Linked by Thom Holwerda on Tue 30th Oct 2012 18:10 UTC
Windows Steve Ballmer has just announced that in the first three days of being on sale, more than 4 million people have bought the Windows 8 upgrade. This doesn't count OEM installations or Microsoft's own Surface - just individual upgrades. Definitely a promising start for Windows 8, but then, these are most likely enthusiasts (I'm one of those four million), so we still don't know a whole lot. I'm patiently waiting for the response from regular consumers.
Thread beginning with comment 540637
To view parent comment, click here.
To read all comments associated with this story, please click here.
RE[7]: Not Ringing My Bell So Far
by Morgan on Wed 31st Oct 2012 03:51 UTC in reply to "RE[6]: Not Ringing My Bell So Far"
Member since:

I attributed those things to you because they can be inferred by previous things that you said. For example you said:

"your words were it didn't work, which was a direct result of using a pirated copy".

This means that you believe the first issue I raised was a result of using a pirated copy.

No, read again what you said, in full:

"This made me a bit nervous as I was running a pirate version of Win7. And ... it didn't work.

You knew you were running a pirated version of Windows, and it made you nervous about attempting an upgrade. So you were the first one to attribute failure directly to running hacked software, not me. You tried to take it back and then turn it around on me, but to do so is quite disingenuous.

If this is the case then you must logically believe that anyone else having this problem must also be running a pirated copy.

Not at all; that is obviously the way you think but I tend to take all the facts into consideration. In your specific case it caused an issue, as you said. My point has been and still is that you are starting with a corrupt data set for your experiment, and even if the rest of your results are replicated elsewhere, your test itself is suspect.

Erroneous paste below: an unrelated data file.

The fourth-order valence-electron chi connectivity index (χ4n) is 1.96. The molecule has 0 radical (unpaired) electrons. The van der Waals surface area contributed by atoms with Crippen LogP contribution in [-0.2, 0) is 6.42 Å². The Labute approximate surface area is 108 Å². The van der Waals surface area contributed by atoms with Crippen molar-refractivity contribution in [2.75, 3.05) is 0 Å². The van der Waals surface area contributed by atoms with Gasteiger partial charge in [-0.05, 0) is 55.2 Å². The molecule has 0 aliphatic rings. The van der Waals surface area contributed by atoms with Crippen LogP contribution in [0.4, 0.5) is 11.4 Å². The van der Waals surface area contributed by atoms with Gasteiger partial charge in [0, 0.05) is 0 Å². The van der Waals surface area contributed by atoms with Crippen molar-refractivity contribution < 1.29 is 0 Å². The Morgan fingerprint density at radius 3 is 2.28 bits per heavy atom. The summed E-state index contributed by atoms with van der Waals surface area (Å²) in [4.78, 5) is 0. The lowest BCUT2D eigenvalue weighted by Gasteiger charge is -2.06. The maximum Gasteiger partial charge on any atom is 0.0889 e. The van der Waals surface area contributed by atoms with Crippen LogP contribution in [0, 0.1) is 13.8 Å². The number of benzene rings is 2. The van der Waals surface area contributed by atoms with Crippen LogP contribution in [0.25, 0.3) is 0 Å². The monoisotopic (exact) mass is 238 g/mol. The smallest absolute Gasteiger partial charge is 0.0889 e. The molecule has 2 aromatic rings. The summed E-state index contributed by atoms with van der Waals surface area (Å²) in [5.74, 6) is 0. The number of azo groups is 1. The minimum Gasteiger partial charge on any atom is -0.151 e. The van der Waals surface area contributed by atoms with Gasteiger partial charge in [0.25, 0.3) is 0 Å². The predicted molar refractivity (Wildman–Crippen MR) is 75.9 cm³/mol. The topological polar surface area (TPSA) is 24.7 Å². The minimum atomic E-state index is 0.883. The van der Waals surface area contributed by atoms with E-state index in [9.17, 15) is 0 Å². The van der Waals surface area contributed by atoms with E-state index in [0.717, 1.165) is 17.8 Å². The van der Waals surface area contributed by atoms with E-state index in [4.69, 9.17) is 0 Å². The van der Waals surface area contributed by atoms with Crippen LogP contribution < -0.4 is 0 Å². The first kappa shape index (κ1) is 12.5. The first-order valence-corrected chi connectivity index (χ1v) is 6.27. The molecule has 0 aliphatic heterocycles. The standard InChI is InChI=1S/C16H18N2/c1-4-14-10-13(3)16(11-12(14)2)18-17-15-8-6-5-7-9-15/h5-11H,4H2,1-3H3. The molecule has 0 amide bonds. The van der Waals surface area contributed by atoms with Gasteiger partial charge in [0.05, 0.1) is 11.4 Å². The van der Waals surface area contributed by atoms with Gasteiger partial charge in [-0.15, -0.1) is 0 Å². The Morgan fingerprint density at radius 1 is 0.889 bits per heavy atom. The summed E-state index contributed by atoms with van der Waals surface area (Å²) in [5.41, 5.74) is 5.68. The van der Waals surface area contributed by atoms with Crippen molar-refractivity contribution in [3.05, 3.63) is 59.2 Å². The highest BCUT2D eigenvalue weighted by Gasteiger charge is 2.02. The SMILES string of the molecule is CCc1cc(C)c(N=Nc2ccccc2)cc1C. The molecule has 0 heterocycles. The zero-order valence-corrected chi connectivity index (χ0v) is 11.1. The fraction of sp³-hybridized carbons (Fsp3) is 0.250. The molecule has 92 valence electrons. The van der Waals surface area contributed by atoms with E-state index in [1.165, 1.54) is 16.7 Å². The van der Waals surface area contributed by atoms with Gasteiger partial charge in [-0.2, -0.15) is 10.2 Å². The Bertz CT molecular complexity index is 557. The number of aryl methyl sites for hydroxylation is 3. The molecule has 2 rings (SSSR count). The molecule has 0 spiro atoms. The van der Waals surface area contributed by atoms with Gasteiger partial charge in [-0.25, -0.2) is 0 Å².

When did I admit that it caused an issue?, and when did I deny it? Please paste the text.

No problem, bold text in these quotes is my analysis, the rest is you:

"This made me a bit nervous" - you suspected it would be a problem - "as I was running a pirate version of Win7. And ... it didn't work." - and your suspicion was correct.

"Precisely none of the issues I encountered were the result of the fact that my copy was pirated." - Flat out denial of what you stated above.

Frankly, I think that you read the first paragraph of my post, got annoyed that I pirated some software, and shot off at the mouth. And you've been trying unsuccessfully to make your position tenable since then.

No, as I've stated four times now, I think your methodology is flawed. Perhaps the pirated software caused more than just the first issue, perhaps it caused none, perhaps it caused all of them. The fact that you ran the experiment with a known suspect data set makes it invalid, period.

Bottom line. None of my issues; I repeat NONE of my issues were caused by piracy.